Keywords

Phonological Development, Parent Surveys, Speech Screenings, Parental Accuracy

Abstract

Considering the diminishing availability of professional resources, increasing costs, and time requirements involved in early childhood mass screenings, parents are an essential source of information. In this study, the Survey of Speech Development (SSD) (Perry-Carson & Steel, 2001; Steel, 2000) was used to determine the accuracy of parents in reporting the speech sound inventories of their toddlers. Parents of 30 children, who were between the ages of 27 to 33 months old, completed the SSD prior to a speech and language assessment session. Based on assessment results, the children were classified as normal developing or language delayed. A 20-minute play interaction between the parent and child was recorded during the assessment and was transcribed later for analysis. Speech sounds (consonants) were coded as present or absent and comparisons were made between the parents results on the SSD and data from the 20-minute speech sample. A point-by-point reliability analysis of the speech sounds on the SSD compared to those produced in the speech sample revealed an overall parental accuracy of 75%. Further, no differences were found between parent reports and transcribed accounts for total number of different consonants. This was true for parents of both language delayed and language normal toddlers. Results suggest that if given a systematic means of providing information, parents are a reliable source of information regarding sounds their toddlers produce.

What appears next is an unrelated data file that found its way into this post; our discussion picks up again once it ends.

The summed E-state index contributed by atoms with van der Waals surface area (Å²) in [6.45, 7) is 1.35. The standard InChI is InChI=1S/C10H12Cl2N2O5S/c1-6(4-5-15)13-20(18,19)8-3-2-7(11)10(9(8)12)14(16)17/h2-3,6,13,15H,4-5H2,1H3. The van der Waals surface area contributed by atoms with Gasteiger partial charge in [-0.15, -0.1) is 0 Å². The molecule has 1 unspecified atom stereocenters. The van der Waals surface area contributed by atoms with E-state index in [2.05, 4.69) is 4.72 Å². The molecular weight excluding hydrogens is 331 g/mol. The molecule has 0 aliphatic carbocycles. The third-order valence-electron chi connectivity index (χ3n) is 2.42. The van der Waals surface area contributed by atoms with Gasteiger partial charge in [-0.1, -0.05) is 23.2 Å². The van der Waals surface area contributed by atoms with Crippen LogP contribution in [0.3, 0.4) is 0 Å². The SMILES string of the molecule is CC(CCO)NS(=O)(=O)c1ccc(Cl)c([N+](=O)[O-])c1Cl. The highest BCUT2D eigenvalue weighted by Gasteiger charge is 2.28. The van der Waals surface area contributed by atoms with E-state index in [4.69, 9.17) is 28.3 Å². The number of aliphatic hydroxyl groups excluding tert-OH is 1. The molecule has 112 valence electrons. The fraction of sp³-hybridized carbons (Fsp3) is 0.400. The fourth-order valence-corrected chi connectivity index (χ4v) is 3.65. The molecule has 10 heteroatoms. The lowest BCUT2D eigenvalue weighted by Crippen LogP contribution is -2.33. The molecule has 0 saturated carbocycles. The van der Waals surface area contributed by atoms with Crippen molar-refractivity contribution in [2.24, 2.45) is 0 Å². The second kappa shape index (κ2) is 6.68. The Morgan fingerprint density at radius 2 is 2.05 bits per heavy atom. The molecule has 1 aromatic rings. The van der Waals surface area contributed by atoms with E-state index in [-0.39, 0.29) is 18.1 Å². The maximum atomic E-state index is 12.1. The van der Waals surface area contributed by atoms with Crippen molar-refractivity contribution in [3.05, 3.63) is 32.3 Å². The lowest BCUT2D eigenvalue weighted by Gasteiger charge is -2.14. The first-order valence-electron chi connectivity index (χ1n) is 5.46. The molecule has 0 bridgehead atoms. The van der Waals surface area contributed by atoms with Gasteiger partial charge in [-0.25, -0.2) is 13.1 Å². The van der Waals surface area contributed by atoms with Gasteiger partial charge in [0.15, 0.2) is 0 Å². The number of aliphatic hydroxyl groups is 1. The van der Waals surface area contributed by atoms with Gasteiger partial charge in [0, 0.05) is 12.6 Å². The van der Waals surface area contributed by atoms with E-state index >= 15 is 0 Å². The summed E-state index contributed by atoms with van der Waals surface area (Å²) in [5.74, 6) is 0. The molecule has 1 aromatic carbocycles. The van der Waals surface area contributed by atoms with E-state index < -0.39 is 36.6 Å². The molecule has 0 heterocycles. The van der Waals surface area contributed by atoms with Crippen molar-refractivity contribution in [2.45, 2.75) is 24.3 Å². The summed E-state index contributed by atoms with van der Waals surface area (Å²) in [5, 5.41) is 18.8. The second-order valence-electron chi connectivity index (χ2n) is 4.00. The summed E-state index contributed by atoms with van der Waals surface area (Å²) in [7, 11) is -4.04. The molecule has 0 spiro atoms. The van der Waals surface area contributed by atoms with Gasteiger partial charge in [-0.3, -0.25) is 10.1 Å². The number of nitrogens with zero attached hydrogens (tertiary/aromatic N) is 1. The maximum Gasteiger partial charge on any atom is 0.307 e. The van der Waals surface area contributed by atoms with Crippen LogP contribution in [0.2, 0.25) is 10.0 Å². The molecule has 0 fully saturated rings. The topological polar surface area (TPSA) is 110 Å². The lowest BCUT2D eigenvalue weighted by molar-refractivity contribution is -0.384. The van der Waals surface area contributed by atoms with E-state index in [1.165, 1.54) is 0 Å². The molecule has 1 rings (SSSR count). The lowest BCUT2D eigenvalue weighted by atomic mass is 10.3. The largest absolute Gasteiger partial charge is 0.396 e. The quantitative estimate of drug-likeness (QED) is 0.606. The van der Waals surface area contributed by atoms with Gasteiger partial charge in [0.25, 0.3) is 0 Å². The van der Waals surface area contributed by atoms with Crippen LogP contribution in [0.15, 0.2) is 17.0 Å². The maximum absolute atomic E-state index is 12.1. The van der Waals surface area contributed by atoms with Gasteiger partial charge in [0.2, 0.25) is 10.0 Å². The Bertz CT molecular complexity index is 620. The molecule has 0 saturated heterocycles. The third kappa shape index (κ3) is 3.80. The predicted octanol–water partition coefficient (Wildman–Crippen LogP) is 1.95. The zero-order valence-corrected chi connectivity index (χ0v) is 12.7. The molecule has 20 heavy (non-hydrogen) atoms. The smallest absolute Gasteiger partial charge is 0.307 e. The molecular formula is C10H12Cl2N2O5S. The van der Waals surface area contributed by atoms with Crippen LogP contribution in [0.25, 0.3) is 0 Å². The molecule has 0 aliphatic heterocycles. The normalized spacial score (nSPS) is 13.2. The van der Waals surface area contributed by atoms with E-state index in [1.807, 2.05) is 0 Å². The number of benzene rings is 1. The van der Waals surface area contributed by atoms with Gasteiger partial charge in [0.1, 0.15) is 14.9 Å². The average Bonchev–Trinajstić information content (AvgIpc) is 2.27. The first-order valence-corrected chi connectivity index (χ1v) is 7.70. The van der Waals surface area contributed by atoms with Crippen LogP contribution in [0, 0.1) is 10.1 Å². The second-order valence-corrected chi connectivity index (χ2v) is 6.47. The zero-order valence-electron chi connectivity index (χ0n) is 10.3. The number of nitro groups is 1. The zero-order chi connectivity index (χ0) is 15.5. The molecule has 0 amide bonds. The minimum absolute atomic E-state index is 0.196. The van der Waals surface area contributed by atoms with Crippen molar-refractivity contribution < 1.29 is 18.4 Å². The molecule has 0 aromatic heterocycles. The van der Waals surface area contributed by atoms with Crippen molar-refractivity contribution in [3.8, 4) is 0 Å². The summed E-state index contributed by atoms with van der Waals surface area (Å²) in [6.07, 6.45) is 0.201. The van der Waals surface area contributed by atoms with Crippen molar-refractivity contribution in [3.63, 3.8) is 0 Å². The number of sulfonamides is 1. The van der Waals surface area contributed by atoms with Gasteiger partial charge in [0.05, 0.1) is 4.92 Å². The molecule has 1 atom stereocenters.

Notes

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Graduation Date

2005

Semester

Summer

Advisor

Carson, Cecyle

Degree

Master of Arts (M.A.)

College

College of Health and Public Affairs

Department

Communicative Disorders

Degree Program

Communicative Disorders

Format

application/pdf

Identifier

CFE0000676

URL

http://purl.fcla.edu/fcla/etd/CFE0000676

Language

English

Release Date

August 2005

Length of Campus-only Access

None

Access Status

Masters Thesis (Open Access)

Restricted to the UCF community until August 2005; it will then be open access.

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